Compare “Jewish Elvis” to the popular recurring SNL sketch “Black Jeopardy,” where the humor is rooted in white ignorance of African American culture. It’s good stuff fueled by sharp satire. “Jewish Elvis” goes the opposite direction, exploiting cobwebbed stereotypes as the joke. (That the eponymous character of the sketch was portrayed by a Jewish woman reveling in the stereotype isn’t a “get out of antisemitic jail free” card. You’ll never see an African American actor playing up an equivalent exaggeration in “Black Jeopardy”—and for good reason.) “Narrow ideas of what it looks like to be Jewish are not the apex of Jew hate, but they sure are part of its foundation,” says Fersko. “Jewish Elvis” is just another case in point.

At the center of modern Jewish identity is the Holocaust. The further we get from WWII, with the number of survivors dwindling, the genuine horror of Nazi Germany seems to be slipping away. Rather than commit to education about the Holocaust, people use it as a flippant go-to metaphor. Covid mask mandates are compared to the Third Reich’s Nuremberg Laws, while Dr. Anthony Fauci is likened to Josef Mengele. At concerts Roger Waters dresses up like an SS stormtrooper to criticize Israel. Even the sitcom Seinfeld, with its Jewish creators and cast, goes there. A character nicknamed “Soup Nazi” puts a cranky restauranter into the same category as Gestapo murderers.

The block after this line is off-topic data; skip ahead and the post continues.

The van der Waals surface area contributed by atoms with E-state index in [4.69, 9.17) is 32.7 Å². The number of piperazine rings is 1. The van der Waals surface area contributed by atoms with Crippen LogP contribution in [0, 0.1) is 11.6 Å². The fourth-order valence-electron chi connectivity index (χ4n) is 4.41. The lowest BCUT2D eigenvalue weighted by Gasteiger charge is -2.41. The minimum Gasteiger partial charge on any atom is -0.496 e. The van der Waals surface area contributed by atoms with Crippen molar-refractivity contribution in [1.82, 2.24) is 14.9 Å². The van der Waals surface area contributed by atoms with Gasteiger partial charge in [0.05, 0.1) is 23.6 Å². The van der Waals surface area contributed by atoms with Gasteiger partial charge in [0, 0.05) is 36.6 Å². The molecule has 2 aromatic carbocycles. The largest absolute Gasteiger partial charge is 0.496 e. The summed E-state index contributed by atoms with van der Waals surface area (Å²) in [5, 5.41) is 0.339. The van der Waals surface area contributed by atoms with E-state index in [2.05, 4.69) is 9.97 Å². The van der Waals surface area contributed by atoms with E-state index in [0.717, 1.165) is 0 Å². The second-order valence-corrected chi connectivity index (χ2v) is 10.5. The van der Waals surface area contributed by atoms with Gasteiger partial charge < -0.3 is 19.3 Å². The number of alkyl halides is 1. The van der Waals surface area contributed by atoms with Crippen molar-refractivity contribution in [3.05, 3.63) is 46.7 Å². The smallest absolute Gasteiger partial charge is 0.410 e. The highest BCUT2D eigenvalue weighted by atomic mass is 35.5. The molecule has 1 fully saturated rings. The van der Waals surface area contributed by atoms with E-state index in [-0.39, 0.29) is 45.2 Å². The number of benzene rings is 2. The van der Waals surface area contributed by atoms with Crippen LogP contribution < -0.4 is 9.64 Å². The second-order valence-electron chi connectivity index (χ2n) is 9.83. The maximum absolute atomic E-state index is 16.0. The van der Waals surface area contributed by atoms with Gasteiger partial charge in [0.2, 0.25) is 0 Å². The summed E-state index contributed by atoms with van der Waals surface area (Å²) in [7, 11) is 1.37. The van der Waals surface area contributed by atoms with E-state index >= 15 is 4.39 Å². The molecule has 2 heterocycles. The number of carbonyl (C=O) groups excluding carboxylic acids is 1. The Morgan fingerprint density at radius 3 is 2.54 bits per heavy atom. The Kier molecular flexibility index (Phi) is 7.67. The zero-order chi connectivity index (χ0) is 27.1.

Such facile comparisons, Fersko writes, ultimately diminishes the memory of six million exterminated European Jews. It’s a disturbing trend that she terms “Flat Holocaust.” “Sometimes the Holocaust is used for humor; other times it’s used for politics; sometimes it’s used for self-advancement,” Fersko writes. “But in our culture, it’s almost always used. The Holocaust is no longer presented as a tragedy in its own right. Now it’s a vehicle for someone else’s cause.”

Even those who appropriate the Holocaust for their own agendas still understand that the Holocaust was real. They just don’t let it get in the way of antisemitic spewing. In a cynical sense, this isn’t surprising. The online world is a virtual La Brea Tar Pit of antisemitism. Jew hating is rife throughout anonymous social media posts, as well as the comment sections for stories on the Fox News website